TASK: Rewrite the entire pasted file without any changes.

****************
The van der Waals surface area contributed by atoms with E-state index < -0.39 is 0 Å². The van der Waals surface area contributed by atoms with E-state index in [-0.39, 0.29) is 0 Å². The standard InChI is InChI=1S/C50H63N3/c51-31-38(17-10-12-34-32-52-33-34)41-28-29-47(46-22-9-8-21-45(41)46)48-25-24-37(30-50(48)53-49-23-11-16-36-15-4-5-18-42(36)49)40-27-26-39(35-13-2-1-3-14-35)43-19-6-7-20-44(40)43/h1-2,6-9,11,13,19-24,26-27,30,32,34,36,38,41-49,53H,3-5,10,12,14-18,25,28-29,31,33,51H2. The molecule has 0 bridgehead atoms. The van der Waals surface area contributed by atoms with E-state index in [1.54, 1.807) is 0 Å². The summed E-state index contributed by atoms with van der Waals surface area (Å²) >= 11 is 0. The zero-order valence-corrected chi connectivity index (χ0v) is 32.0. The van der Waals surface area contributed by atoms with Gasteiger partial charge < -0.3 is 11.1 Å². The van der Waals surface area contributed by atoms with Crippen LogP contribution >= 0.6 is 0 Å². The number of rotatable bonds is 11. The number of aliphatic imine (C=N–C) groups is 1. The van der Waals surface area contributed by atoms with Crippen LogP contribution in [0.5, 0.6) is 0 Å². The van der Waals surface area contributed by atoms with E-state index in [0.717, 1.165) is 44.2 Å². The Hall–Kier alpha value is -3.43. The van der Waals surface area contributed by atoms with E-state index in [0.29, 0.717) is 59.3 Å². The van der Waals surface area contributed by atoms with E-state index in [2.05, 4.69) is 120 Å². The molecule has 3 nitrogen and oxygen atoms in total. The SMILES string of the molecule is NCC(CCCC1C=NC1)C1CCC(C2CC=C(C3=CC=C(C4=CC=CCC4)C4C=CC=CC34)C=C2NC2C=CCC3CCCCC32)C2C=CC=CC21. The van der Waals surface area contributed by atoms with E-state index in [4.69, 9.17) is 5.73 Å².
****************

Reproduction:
The van der Waals surface area contributed by atoms with E-state index < -0.39 is 0 Å². The van der Waals surface area contributed by atoms with E-state index in [-0.39, 0.29) is 0 Å². The standard InChI is InChI=1S/C50H63N3/c51-31-38(17-10-12-34-32-52-33-34)41-28-29-47(46-22-9-8-21-45(41)46)48-25-24-37(30-50(48)53-49-23-11-16-36-15-4-5-18-42(36)49)40-27-26-39(35-13-2-1-3-14-35)43-19-6-7-20-44(40)43/h1-2,6-9,11,13,19-24,26-27,30,32,34,36,38,41-49,53H,3-5,10,12,14-18,25,28-29,31,33,51H2. The molecule has 0 bridgehead atoms. The van der Waals surface area contributed by atoms with E-state index in [1.54, 1.807) is 0 Å². The summed E-state index contributed by atoms with van der Waals surface area (Å²) >= 11 is 0. The zero-order valence-corrected chi connectivity index (χ0v) is 32.0. The van der Waals surface area contributed by atoms with Gasteiger partial charge < -0.3 is 11.1 Å². The van der Waals surface area contributed by atoms with Crippen LogP contribution >= 0.6 is 0 Å². The number of rotatable bonds is 11. The number of aliphatic imine (C=N–C) groups is 1. The van der Waals surface area contributed by atoms with Crippen LogP contribution in [0.5, 0.6) is 0 Å². The van der Waals surface area contributed by atoms with E-state index in [0.717, 1.165) is 44.2 Å². The Hall–Kier alpha value is -3.43. The van der Waals surface area contributed by atoms with E-state index in [0.29, 0.717) is 59.3 Å². The van der Waals surface area contributed by atoms with E-state index in [2.05, 4.69) is 120 Å². The molecule has 3 nitrogen and oxygen atoms in total. The SMILES string of the molecule is NCC(CCCC1C=NC1)C1CCC(C2CC=C(C3=CC=C(C4=CC=CCC4)C4C=CC=CC34)C=C2NC2C=CCC3CCCCC32)C2C=CC=CC21. The van der Waals surface area contributed by atoms with E-state index in [4.69, 9.17) is 5.73 Å².